However, this year, my employer didn’t host in-person holiday parties anywhere. So, for this year’s holiday party, my Philadelphia manager had gingerbread house kits shipped to everybody’s houses. We assembled our gingerbread houses ahead of time. Then, we decorated them together over video conferencing. (I didn’t say “over Zoom,” because my employer uses a Zoom competitor. We’re not permitted to install Zoom on company-issued machines.)

The kits that my manager ordered listed “Age 3 and Up.” I personally found the house pretty easy to assemble by myself. However, my house has some structural deficiencies. A load bearing wall is visibly leaning in the above photo. So, maybe you shouldn’t take my word for it. I’m not confident that my gingerbread house is “up to code.”

I had a lot of fun with this. I only got my gingerbread house partially decorated during the “party.” Jonathan actually finished decorating the house for me after I let the unfinished house sit around for a week.

Jonathan and I might purchase the same kit and do another house together, next year. This might even be fun to do over Zoom with my sisters.

You hear that, sisters?

Nor’easter in New Ken?

Beer Garden at Voodoo Brewery, downtown New Kensington, Westmoreland County, Pennsylvania. December 16, 2020. (Photo: Jenny Gaffron Woytek)

I joked in a prior post that Krampus brought me a new camera for Krampusnacht.

In reality, I received a new camera for Christmas. The camera arrived on Krampusnacht. I tested it today during our first snowstorm of the winter.

I actually took these photos several hours ago. We have even more snow right now. The snow is still falling.

Alcoa Aluminum Smelter in Voodoo Brewery’s Beer Garden. December 16, 2020. (Photo: Jenny Gaffron Woytek)

You should see above a photo of the Alcoa aluminum smelter that now sits in Voodoo Brewery’s beer garden in New Kensington.

This relic sat for decades at Station Square in Pittsburgh. (Station Square is a dining and shopping district along the Monongahela River, directly across said river from downtown Pittsburgh.)

The property owner at Station Square no longer wanted it.

Now, Alcoa actually plays a role in New Kensington’s history. HUGE role.

So, a month ago, crews moved this smelter 20 miles to the beer garden on Fifth Avenue, New Kensington.

Pittsburgh’s loss. Our gain.

Here’s an article from the Trib about the Alcoa smelter if you want to read more about it.

To be honest, I have eaten out at Station Square many times. I went there for boat trips on the river when I was in high school. This smelter actually stood next to the dock that we used for these trips. I don’t remember EVER seeing the smelter during my trips to Station Square. I’m sure that this was because Station Square just had so much other things to see. Also, because back in the olden days, I wouldn’t have actually cared about an Alcoa smelter. I never had any interest in industrial history when when I was high school. (The only reason that I remembered Henry Clay Frick was because Emma Goldman’s boyfriend shot him during the Homestead riots.) I never cared about Alcoa until I met Jonathan Woytek and he brought me to New Kensington.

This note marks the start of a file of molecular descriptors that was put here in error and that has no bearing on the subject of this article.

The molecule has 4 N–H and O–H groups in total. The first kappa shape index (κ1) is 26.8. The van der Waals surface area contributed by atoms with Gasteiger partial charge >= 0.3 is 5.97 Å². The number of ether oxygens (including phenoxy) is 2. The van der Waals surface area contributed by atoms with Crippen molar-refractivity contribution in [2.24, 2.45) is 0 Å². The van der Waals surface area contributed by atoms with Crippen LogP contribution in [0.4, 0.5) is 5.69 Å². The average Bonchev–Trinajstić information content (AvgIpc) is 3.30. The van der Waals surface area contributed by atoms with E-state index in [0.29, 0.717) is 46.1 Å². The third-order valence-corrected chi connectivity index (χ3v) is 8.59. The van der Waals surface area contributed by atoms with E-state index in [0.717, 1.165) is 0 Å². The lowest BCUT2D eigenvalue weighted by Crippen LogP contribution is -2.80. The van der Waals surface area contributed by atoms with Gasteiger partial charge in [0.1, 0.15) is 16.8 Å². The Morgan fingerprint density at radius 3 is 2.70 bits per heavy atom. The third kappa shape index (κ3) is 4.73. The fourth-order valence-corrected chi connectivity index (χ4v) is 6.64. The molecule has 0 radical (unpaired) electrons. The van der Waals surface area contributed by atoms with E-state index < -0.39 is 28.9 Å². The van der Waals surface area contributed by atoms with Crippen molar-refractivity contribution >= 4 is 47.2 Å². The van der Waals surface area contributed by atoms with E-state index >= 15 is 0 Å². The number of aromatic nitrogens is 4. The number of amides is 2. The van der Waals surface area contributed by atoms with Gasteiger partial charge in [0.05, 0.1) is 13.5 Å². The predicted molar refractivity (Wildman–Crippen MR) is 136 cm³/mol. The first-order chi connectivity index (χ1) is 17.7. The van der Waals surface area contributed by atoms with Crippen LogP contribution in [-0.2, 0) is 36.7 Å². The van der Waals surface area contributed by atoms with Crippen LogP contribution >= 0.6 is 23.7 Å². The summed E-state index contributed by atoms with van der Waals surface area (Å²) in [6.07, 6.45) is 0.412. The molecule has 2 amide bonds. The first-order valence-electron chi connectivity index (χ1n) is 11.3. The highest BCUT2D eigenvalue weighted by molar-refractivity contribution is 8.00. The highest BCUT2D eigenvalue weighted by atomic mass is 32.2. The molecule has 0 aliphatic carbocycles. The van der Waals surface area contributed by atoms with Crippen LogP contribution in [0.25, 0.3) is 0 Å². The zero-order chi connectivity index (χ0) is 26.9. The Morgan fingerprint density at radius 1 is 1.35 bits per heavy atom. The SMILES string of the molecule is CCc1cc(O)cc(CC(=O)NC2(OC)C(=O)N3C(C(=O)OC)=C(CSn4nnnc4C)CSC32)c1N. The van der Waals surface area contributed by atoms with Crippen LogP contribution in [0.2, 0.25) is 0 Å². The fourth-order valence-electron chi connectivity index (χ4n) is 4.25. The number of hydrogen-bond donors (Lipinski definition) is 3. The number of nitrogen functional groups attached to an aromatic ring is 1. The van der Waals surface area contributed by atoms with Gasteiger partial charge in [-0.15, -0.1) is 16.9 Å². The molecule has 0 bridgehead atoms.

Now that this smelter sits down the street from my house, I am sure that I will have plenty of opportunities to check out the smelter as I sip on my Voodoo beer. Maybe take a few selfies in front of it.

Not now, of course. We are living through a snowstorm and also a global pandemic. But soon.

Catoris Candies, Fifth Avenue, New Kensington. December 16, 2020. (Photo: Jenny Gaffron Woytek)
This block is caddy-corner from the Beer Garden at Voodoo Brewery, downtown New Kensington. December 16, 2020. (Photo: Jenny Gaffron Woytek)

“Todays [SIC] Gonna Be Great”

I looked through my laptop for photos that will cheer you.

I found this photo, saved in my Lightroom folder on May 10, 2019. I think that I actually took the photo earlier that spring on my smartphone.

Shelter at Gateway Center Bus Stop, Pittsburgh, Pennsylvania. Spring 2019. This is a photo that I took of a Phipps Conservatory advertisement posted on the side of the bus shelter.

In the pre-Covid days, on most days, I waited in front of one of the Gateway Center buildings to catch a bus home from Pittsburgh to New Kensington.

In the spring of 2019, the bus shelter at my bus stop featured an advertisement for weddings at Phipps Conservatory. This ad featured a couple dressed as a bride and a groom, standing in one of Phipps’ exhibit rooms. The copy on this ad read as follows: “THE POWER TO plan a better future.”

Above the photo of the “groom,” somebody put a sticker on the bus shelter glass that said, “Todays [SIC] gonna be great.” I assume that whoever placed the sticker on this glass intended for it to look like a thought bubble from the groom.

I snapped a photo of the bus shelter with the Phipps ad and the comical sticker placement so that I could text it to my husband and his family. I thought that they would all get a kick out of it. Later, I realized that I could see reflected in this same glass the building where I worked. So, I kept the photo saved on my laptop.

I don’t know anything about the photographer who took the original photo for the Phipps advertisement, or about the advertising firm that created the copy.

I actually majored in Advertising and Public Relations in college. I ended up working in the Property and Casualty insurance industry because that was where I found my first post-Walmart, post-Americorps job. However, from what I understand per my school’s alumni magazine, some of my classmates pursued actual advertising careers in Pittsburgh. So, maybe one of my former classmates worked on this ad campaign.